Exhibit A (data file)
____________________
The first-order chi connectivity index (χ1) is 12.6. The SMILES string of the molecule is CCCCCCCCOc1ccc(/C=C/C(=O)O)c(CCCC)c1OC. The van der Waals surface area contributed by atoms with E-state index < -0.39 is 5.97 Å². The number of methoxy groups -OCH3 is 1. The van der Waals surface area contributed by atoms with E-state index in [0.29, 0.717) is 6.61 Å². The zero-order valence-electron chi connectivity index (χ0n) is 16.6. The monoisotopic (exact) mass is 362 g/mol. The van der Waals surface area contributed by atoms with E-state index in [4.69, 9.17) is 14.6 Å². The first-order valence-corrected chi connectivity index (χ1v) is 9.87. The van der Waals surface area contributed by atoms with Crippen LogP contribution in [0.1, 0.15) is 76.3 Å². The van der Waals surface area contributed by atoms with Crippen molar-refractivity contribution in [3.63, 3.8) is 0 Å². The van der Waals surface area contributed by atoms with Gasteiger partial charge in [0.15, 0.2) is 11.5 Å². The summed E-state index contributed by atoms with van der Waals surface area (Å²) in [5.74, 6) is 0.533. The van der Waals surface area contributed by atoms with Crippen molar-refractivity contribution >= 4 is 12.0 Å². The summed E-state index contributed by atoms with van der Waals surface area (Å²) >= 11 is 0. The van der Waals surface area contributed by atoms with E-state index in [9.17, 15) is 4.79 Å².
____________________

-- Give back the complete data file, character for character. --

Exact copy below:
The first-order chi connectivity index (χ1) is 12.6. The SMILES string of the molecule is CCCCCCCCOc1ccc(/C=C/C(=O)O)c(CCCC)c1OC. The van der Waals surface area contributed by atoms with E-state index < -0.39 is 5.97 Å². The number of methoxy groups -OCH3 is 1. The van der Waals surface area contributed by atoms with E-state index in [0.29, 0.717) is 6.61 Å². The zero-order valence-electron chi connectivity index (χ0n) is 16.6. The monoisotopic (exact) mass is 362 g/mol. The van der Waals surface area contributed by atoms with E-state index in [4.69, 9.17) is 14.6 Å². The first-order valence-corrected chi connectivity index (χ1v) is 9.87. The van der Waals surface area contributed by atoms with Crippen LogP contribution in [0.1, 0.15) is 76.3 Å². The van der Waals surface area contributed by atoms with Crippen molar-refractivity contribution in [3.63, 3.8) is 0 Å². The van der Waals surface area contributed by atoms with Gasteiger partial charge in [0.15, 0.2) is 11.5 Å². The summed E-state index contributed by atoms with van der Waals surface area (Å²) in [5.74, 6) is 0.533. The van der Waals surface area contributed by atoms with Crippen molar-refractivity contribution >= 4 is 12.0 Å². The summed E-state index contributed by atoms with van der Waals surface area (Å²) >= 11 is 0. The van der Waals surface area contributed by atoms with E-state index in [9.17, 15) is 4.79 Å².